Frugality is not a bad word and so does being kuripot. It’s all about sensible spending and cutting down on luho (luxury). To ride out the tough times, squeeze that peso until Dr. Jose Rizal squeals.
So how exactly should we handle our money? Here’s a simple guide to your financial happiness. According to financial experts, only 10 percent should go to our WANTS (which includes travel, gadgets, clothes, etc.), 10 percent goes to EDUCATION (training, seminar, workshops), 10 percent goes to ASSURANCE FUND (Safety fund, HMO, Health fund), 10 percent goes to LIFESTYLE FUND (luxury living, cinema, spa), 10 percent must go to TITHES (church, charity, donations), 40 percent must go to HOME (Necessities, Food, Transpo, Bills) and another 10 percent is for YUMMY (young millionaire investments and business.).
Note: Percentage shown in each purposed are just examples, you may change it base on what you need and what you want. Just make sure that the total percentage is 100%.
|We have to pay our monthly bills before it's due date|
The sad part is that in terms of financial priorities, 52 percent of young families place expenses such as cable and cellphone bills ahead of buying life insurance. Think about what matters most.
Here are a few tips to be able to get by financially wise with some money tricks:
If you’re feeling burned out, it could be that you’re trying to do too much fast. Pick a few frugal skills that you really want to work on. Then, master them before moving on to something else.
Cut yourself some slack
Making the most of your money is one thing, but running your budget so tight that there’s no room to breathe is another. Build some leeway into your monthly budget, and those feelings of deprivation are less likely to creep up on you.
Ditch the things that aren’t working
Doing things to save money that you absolutely hate? Then, stop doing them. There are lots of ways to save, so it’s okay to ditch the things that don’t seem to work for you.
Make frugality a game
Living frugally is only a chore if you make it one. Choose to look at tipid tricks as a game, and that’s exactly what they’ll become.
Review Your Progress
When you’re working toward a monster-size financial goal, it’s easy to lose sight of the progress that you’ve already made. Set aside some time each month to review your progress, and renew your commitment to reaching that finish line.
Have more fun (just don't overdo it)
Don’t get so caught up in your finances that you forget to have fun.
Frugal living isn’t about depriving yourself of the things that you love. Go ahead and treat yourself to the occasional dinner in your favorite restaurant or a new outfit. It may take you a bit longer to reach your goals, but your happiness is certainly worth it.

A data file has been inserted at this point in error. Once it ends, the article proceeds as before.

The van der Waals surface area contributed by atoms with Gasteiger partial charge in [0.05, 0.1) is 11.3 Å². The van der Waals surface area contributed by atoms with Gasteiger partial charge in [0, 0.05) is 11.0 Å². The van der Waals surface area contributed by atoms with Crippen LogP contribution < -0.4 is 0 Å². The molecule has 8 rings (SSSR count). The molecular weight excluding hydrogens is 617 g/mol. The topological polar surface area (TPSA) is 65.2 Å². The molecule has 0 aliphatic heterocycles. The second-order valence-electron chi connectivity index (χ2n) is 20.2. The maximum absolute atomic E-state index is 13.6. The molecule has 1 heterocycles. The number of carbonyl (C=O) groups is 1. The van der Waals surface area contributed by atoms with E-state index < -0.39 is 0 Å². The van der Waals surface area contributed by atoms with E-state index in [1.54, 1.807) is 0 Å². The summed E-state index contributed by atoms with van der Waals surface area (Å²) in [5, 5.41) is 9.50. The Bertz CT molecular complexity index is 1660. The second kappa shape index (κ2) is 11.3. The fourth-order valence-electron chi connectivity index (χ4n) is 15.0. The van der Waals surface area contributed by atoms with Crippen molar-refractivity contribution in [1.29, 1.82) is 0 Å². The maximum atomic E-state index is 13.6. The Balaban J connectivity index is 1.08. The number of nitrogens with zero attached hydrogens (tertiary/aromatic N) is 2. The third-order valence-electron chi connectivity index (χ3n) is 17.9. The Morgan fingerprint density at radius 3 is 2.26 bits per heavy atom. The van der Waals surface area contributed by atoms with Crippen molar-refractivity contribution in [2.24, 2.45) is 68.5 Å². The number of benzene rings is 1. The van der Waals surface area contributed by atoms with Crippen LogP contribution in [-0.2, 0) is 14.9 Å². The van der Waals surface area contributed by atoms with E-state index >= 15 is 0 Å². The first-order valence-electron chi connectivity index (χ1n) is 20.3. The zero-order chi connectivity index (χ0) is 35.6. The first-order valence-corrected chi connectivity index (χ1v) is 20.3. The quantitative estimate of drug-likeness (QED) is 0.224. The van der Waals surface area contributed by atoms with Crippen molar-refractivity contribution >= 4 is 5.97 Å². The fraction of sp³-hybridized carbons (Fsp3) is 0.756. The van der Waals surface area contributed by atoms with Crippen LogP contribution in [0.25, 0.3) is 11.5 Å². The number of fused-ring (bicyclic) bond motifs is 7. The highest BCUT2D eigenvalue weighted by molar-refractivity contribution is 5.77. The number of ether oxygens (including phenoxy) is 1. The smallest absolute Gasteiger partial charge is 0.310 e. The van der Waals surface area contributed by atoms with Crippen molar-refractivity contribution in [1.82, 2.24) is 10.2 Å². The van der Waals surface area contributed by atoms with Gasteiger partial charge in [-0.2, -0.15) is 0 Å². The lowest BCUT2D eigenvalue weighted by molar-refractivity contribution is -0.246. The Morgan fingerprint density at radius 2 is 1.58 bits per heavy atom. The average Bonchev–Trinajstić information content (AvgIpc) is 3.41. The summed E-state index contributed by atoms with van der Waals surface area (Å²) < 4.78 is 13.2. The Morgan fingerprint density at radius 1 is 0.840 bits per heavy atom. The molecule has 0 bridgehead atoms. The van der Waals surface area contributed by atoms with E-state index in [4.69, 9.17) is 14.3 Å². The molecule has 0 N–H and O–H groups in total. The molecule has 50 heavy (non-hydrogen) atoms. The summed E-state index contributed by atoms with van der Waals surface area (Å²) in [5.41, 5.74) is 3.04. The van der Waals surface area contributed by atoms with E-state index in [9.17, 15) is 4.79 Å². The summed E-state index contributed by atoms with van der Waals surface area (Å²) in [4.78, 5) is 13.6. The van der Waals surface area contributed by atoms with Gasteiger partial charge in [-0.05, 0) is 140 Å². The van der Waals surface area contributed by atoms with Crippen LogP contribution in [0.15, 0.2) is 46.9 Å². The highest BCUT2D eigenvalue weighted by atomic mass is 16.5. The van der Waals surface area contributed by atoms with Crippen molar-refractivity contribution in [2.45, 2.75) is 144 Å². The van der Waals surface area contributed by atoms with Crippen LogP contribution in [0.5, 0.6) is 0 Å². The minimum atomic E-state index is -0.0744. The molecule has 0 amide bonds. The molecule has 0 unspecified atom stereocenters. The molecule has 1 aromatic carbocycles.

Seek the advice of a financial advisor
Getting engaged, married or having a baby are all times when you might want to start seeing a financial advisor. A financial advisor can help you get the correct estate planning documents in place, as well as work through things like who will work when, what kind of childcare you can afford and when it’s time to start planning for college. They can also help you determine the terms of a prenuptial agreement (if there is a need for such) along with adjusting to a different tax status. Further, an advisor can push you to be more honest about your finances.
Diligence is another key talent that advisors offer. You may be hypermotivated this year to tackle your financial life, but financial planning is an ongoing grind. Just when you get the busiest—a new baby, new job, or new spouse—is when you’re most likely to need a pro’s guidance. Plus, as laws and regulations change and the economy shifts, you’ll need to make adjustments.
A financial advisor can also be a backstop against cognitive decline as you age. Paying estimated taxes, keeping the insurance up-to-date, staying on top of required minimum distributions for retirement accounts, and serving as a line of defense between you and scammers who prey on the elderly are just some of the services an advisor can provide when you’re well into retirement.
Financial planning is for everyone.
Contrary to what most people believe, financial planning is for everyone. Think you can't afford a financial advisor? You might be wrong. There is a common misconception that financial advisors are only for the wealthy. Everyone should go to a financial advisor at least once. Paying for professional advice can be especially helpful as you begin to move down the backstretch toward retirement. While you may have amassed an impressive portfolio, you need an entirely different set of skills to strategically spend down that nest egg so that it lasts at least as long as you do. The healthier you are, the more that should be a concern.
Get yourselves insured.
Give yourself that peace of mind. Protect your family and loved ones. Come to think of it, if your loved ones depend on your financial support for their livelihood, then life insurance is a must, because it replaces your income when it's time for you to pass away.